Photo by Nina Subin
Author Bryan Stevenson is a lawyer who has been representing capital defendants and death row prisoners since 1985. A MacArthur Fellow, he has argued six cases before the Supreme Court, and won a ruling on behalf of juveniles in the justice system. Stevenson has been described by Nobel Peace Prize Laureate Desmond Tutu as “America’s young Nelson Mandela.”
He is the founder and executive director of the Equal Justice Initiative in in Montgomery, Alabama, a nonprofit legal organization dedicated to defending death row prisoners, juvenile offenders, people who have been wrongly convicted, and those who have suffered racial bias in the criminal justice system.
Stevenson has initiated major new anti-poverty and anti-discrimination efforts that challenge the legacy of racial inequality in America, including major projects to educate communities about slavery, lynching, and racial segregation.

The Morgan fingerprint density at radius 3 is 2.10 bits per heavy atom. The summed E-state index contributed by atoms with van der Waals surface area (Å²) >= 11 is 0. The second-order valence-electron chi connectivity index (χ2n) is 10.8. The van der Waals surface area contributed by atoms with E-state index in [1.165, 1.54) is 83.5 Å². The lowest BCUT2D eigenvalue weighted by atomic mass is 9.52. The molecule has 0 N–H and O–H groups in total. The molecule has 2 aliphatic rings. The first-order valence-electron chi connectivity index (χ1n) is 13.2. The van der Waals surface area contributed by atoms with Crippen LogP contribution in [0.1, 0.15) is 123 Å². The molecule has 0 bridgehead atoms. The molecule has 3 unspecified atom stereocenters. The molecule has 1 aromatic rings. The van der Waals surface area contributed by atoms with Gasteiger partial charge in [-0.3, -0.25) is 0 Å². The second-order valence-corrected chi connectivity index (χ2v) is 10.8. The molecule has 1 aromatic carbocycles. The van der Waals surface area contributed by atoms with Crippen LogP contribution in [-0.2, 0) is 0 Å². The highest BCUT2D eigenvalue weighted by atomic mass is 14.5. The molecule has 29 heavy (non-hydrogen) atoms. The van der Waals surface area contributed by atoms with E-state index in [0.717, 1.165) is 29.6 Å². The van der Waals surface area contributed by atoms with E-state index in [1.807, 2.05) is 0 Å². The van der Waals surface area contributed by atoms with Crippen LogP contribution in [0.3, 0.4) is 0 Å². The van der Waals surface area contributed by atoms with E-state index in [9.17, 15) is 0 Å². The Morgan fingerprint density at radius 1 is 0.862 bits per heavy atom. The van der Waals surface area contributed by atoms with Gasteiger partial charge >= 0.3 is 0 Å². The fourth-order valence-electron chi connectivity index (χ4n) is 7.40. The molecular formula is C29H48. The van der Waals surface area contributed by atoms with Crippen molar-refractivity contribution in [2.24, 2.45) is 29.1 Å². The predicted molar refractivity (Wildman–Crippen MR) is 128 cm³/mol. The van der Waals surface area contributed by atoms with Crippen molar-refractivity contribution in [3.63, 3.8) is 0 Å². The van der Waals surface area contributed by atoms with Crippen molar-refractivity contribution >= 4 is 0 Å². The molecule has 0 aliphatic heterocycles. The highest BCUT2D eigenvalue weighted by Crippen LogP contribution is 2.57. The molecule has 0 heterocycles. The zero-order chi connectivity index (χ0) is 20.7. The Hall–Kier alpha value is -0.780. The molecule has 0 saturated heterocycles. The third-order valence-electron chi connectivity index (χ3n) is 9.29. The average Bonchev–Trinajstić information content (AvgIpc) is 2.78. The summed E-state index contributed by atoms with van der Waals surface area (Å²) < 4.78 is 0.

Stevenson, who grew up poor in a racially segregated neighborhood in Delaware, is a 1985 graduate of Harvard, with a master's degree in public policy from the Kennedy School of Government and a J.D. from the School of Law. He became a professor at the New York University School of Law in 1998.
His many honors and awards include the Roger N. Baldwin Medal of Liberty (American Civil Liberties Union), Olof Palme Prize (for international human rights), and Courageous Advocacy Award (American College of Trial Lawyers).
NPR's Fresh Air, "One Lawyer's Fight for Young Blacks and 'Just Mercy," August 2015 (audio, 39 minutes, transcript available)
Charlie Rose, "An Hour with Bryan Stevenson," August 2015 (video, 52 minutes)
BBC's HARDtalk, "Bryan Stevenson: U.S. Failing to Confront History of Facial Inequality," July 2015 (video,112 minutes)
Booklist Online, "The Booklist Carnegie Medal Interview: Bryan Stevenson," June 2015 (text)
The Daily Show with Jon Stewart, "Bryan Stevenson, Extended Interview," October 2014 (video, 17 minutes)
Tavis Smiley, "Attorney-activist Bryan Stevenson," July 2014 (video, 26 minutes, transcript available)
Bill Moyers, "And Justice for Some," March 2013 (video, 56 minutes, transcript available)